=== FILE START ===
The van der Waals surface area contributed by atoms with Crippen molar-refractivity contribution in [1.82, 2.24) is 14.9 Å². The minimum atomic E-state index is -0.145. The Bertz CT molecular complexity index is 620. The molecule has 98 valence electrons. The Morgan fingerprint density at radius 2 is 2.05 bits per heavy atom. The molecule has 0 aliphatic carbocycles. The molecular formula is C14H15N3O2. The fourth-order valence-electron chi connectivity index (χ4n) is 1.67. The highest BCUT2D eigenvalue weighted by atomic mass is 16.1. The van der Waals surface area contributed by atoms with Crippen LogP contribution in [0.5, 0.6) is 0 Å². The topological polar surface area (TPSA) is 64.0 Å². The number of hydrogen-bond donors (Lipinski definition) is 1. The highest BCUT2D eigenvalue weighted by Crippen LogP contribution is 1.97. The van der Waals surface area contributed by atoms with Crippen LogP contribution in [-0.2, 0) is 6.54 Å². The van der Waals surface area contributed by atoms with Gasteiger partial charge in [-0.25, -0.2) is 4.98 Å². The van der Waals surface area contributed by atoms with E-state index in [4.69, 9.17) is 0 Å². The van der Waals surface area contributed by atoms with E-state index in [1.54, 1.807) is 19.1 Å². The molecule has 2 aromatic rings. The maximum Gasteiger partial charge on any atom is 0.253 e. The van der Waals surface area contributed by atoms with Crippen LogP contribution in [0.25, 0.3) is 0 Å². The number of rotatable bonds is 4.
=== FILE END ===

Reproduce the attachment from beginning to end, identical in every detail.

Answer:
The van der Waals surface area contributed by atoms with Crippen molar-refractivity contribution in [1.82, 2.24) is 14.9 Å². The minimum atomic E-state index is -0.145. The Bertz CT molecular complexity index is 620. The molecule has 98 valence electrons. The Morgan fingerprint density at radius 2 is 2.05 bits per heavy atom. The molecule has 0 aliphatic carbocycles. The molecular formula is C14H15N3O2. The fourth-order valence-electron chi connectivity index (χ4n) is 1.67. The highest BCUT2D eigenvalue weighted by atomic mass is 16.1. The van der Waals surface area contributed by atoms with Crippen LogP contribution in [0.5, 0.6) is 0 Å². The topological polar surface area (TPSA) is 64.0 Å². The number of hydrogen-bond donors (Lipinski definition) is 1. The highest BCUT2D eigenvalue weighted by Crippen LogP contribution is 1.97. The van der Waals surface area contributed by atoms with Crippen LogP contribution in [-0.2, 0) is 6.54 Å². The van der Waals surface area contributed by atoms with Gasteiger partial charge in [-0.25, -0.2) is 4.98 Å². The van der Waals surface area contributed by atoms with E-state index in [4.69, 9.17) is 0 Å². The van der Waals surface area contributed by atoms with E-state index in [1.54, 1.807) is 19.1 Å². The molecule has 2 aromatic rings. The maximum Gasteiger partial charge on any atom is 0.253 e. The van der Waals surface area contributed by atoms with Crippen LogP contribution in [0.25, 0.3) is 0 Å². The number of rotatable bonds is 4.